Every family has traditions, and one of the most common falls under the category of favorite foods. Some of these foods come from tried-and-true recipes, others from tweaking on published recipes, and some are just plain made up; but it is what makes each family unique in their traditions.
Many of these recipes tend to get lost down through the ages, so before that happens in your family, create a “family album recipe book” and fill it with favorite pictures and delicious recipes.
You will need:
Computer with scanner and color printer
Software for importing scanned photographs or pictures sent through e-mail -- it should also allow you to create your recipe pages
Binder (optional) and accessories such as plastic covers and spines
Paper (good quality, 28 lb) and plenty of ink cartridges
Do a little pre-planning. This is your project, so you direct what is going into the recipe book by creating categories. Six general sections could be:
- Appetizers and Drinks
- Soups, Salads, and Vegetables
- Main Dishes
- Extras (mixes, rubs, marinades, sauces, and pet and people treats)
Decide who you will ask to be a part of this project. Family members and/or friends of the family will get excited to hear what you hope to accomplish and most will be more than willing to send you photographs and their favorite recipes.
Ask for recipes and pictures. Depending on the size of your family, determine approximately how many pictures and recipes you will need to make a flavor-packed, information-filled book. Usually about 10 photographs and 10 recipes per person is not too difficult to gather. Reassure participants you will send back the photographs once scanned. If the persons participating can e-mail pictures, that works even better – no chance of the pictures getting lost in the mail.
Give a deadline for gathering photographs and recipes. Usually about a month is plenty of time to gather and send these items from your participants.
Decide on the set-up of the recipe book. Once you have all the recipes, divide into the categories you have chosen (see above for suggestions). A logical set-up would be:
- Title Page. This can include the title you have given the recipe book and the categories as shown.
- Introduction. You might want to describe how these recipes were gathered and the purpose for putting together this book.
- Cast of Characters. Keep track of everyone sending recipes and list their names. You might even consider describing how they are related to you as a point of reference for everyone else.
- Chapters. Each grouping could have a cover page with the recipes following.
Setting up pages. At this point, it helps to be somewhat familiar with the software you are working in. CorelDraw is a great program for being able to manipulate pictures and text.
- Scan a photograph or import a photograph onto the page.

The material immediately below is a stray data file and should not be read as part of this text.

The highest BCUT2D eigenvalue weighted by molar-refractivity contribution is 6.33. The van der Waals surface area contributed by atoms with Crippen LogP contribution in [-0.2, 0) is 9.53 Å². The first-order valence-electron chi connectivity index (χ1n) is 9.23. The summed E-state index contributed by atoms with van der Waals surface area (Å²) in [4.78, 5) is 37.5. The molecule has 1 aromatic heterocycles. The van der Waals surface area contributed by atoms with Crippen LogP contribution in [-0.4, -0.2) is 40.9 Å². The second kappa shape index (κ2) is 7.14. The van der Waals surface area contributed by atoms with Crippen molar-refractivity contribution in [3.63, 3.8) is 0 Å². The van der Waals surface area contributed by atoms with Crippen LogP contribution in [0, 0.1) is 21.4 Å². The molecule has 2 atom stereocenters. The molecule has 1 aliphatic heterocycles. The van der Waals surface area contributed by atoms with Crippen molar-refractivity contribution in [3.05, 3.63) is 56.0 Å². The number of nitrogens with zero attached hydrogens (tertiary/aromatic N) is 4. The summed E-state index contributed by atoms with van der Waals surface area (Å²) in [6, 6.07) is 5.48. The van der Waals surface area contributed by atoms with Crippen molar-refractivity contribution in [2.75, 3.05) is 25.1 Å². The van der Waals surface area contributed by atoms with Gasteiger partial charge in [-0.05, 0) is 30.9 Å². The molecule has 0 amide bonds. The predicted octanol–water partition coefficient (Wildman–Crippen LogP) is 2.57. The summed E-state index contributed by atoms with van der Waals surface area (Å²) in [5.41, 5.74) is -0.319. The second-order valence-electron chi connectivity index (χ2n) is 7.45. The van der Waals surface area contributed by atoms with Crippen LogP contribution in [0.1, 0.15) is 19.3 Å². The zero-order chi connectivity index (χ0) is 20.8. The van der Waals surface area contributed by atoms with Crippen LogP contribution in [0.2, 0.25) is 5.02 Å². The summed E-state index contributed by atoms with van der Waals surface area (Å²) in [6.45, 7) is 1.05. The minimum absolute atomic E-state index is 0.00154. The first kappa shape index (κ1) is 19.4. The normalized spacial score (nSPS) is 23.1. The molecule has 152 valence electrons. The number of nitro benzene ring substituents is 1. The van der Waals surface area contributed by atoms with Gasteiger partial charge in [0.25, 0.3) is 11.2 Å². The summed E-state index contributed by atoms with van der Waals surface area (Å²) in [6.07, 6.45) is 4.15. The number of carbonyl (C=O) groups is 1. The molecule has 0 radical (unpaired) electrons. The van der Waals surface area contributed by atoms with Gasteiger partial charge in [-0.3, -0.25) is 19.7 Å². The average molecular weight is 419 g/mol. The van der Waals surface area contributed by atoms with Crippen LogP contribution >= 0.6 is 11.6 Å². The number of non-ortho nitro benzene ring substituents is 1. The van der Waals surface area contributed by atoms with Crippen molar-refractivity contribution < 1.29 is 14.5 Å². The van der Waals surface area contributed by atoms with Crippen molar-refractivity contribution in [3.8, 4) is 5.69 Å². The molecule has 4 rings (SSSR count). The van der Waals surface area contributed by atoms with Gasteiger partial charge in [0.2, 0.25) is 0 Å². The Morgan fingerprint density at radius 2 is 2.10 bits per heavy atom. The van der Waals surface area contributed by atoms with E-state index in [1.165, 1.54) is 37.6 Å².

- Position and size this picture on the page. Depending on the recipe, you may want to make the picture larger or smaller to accommodate the complete recipe. If it is a short recipe, you may want to put two selections on one page.
- Have fun with fonts. You might consider making the title of each recipe a fun, bold, different font, and then use a simple, easy-to-read font (such as Arial) for the ingredients and instructions. You also might consider framing each page in with a box to add definition to the page. Be creative.
- Save your work. As you set up each page, be sure to save your work.
- Print the pages. Using your color printer, print off the desired number of each page depending on how many copies you are putting together. You could do this either as you get a page completed or print the entire book when completed. Another possibility – if you do not want to spend time and money printing, head to your local copy center. If you are printing a large number of copies, this might be more cost effective.
Bind the pages. Most copy centers will also do binding, but if you are making a high quantity of copies, you might consider purchasing a plastic comb binding machine. The GBC CombBind C100 is a low-priced, affordable, and sturdy binding machine, usually found at most office supplies stores.
If you find yourself purchasing a comb binding machine, you will find multiple uses for it later on.
So now you've gone to all of this organizing, creativity, and assembling – what next? For one thing, provide every participant with a copy – either as a thank you gift for being a part of saving your family's traditions, or as a Christmas gift that will be enjoyed for many years to come.
But, it doesn't stop there. If this recipe book is just too good to keep as a family secret and you would like to share it with friends and acquaintances, remove the family pictures and insert appropriate clipart on the pages.
Give as gifts to teachers and co-workers, remember someone's birthday with a homemade gift, and print a few extra copies for quick thank you gifts.
In the future: